Planning for failure
Deep down it’s hard to see something I wrote break – even if it’s just for a little moment. And so writing a failing test a.k.a the first step of TDD is hard for some.
What would a developer not willing to try (exit comfort zone) do? Write unit tests – after writing the code and try to sell this practice as TDD.
This is usually a bad idea – most experienced TDD practitioners can tell whether or not the unit tests has been written before or after the code. And writing unit tests for existing code is harder, much harder than writing the tests before.
A developer who write unit tests after writing his code is missing the whole point – TDD is a design methodology – the unit tests are just a by-product of the process.
It’s about growing your code writing only what you need and about emergent design and not about writing unit tests.

Not everything is testable

This is actually a good reason – when this is really the case.
There are pieces of code that cannot be run as part of unit tests. I’m not talking about bad written code – there are ways to handle these. I’m talking about UI, video streaming, and some closed architectures that make unit testing almost impossible.
Needless to say if you cannot write unit tests – you cannot use TDD (duh).
But make damn sure that this is the case – because hard to test is not untestable:
In fact there are many ways to test this so-called “untestable code”, books have been written about it and there’s a plethora of tools to help with unit testing less than trivial code.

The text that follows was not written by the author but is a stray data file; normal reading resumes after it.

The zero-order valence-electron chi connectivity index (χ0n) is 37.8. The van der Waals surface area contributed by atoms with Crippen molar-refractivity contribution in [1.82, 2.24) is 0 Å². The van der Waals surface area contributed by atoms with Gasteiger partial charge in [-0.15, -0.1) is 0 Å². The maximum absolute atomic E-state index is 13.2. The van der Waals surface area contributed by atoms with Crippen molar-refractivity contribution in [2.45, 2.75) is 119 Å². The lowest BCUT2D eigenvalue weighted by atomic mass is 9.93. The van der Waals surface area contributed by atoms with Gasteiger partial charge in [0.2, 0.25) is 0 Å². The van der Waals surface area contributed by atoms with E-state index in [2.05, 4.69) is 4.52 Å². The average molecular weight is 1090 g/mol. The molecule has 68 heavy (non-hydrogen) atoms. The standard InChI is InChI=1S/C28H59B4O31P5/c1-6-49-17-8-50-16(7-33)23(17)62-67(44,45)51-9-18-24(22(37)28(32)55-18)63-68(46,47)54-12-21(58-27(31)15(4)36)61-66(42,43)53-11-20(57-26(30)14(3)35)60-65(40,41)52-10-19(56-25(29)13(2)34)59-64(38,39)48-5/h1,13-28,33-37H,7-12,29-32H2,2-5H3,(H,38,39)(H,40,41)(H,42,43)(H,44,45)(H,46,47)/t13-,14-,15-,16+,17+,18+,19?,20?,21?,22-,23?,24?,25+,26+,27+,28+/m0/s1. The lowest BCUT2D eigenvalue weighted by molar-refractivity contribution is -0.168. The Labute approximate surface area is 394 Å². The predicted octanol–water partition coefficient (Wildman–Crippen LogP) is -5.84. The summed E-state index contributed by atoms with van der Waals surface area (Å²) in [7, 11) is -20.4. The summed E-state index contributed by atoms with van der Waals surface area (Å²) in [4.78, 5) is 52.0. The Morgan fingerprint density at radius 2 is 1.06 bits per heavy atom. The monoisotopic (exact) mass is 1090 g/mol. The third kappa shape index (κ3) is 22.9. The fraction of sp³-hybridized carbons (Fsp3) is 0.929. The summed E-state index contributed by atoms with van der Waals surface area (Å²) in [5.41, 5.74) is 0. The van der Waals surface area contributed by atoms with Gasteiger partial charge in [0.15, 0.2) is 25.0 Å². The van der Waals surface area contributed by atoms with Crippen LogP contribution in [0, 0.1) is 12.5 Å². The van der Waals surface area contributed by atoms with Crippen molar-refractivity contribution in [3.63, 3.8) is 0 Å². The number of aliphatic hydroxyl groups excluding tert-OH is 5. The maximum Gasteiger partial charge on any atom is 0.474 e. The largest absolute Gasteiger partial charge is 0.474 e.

In the end you might not have 100% test coverage (whatever that means) but at least you’ll be able to easily maintain and develop your business logic.

TDD locks design

I get this usually half way through teaching a unit testing/TDD course - what would happen if we write all these tests and then need to change the design?
It feels like a big waste of time re-writing tests over and over again just because code (being code) was changed to fix a bug or add functionality.
Once I even got a complaint by a co-worker that “writing the code took one hour but fixing the tests took half a day”.
The good news is that there are principles of good test design that would prevent having to change your tests every single code change – this is where one assert per test and don’t test private methods come from (and there are many others).
Ideally only requirement change or a bug should cause your tests to break. This is not always the case but after writing a few hundred tests, reading a good book (or blog) you’ll find what to avoid and how to reduce the cost of maintaining your unit tests.
Good tests are simple, robust and easy to update if the need arise – bad tests get deleted and replaced.


TDD is not perfect:
But none of the reasons above is a good reason not to give it a try – it’s a powerful methodology that helped me combat “analysis paralysis”, create robust, maintainable code and there’s the added benefit of the resulting unit tests which provide a safety-net against regression bugs.
So why don’t you give it a try?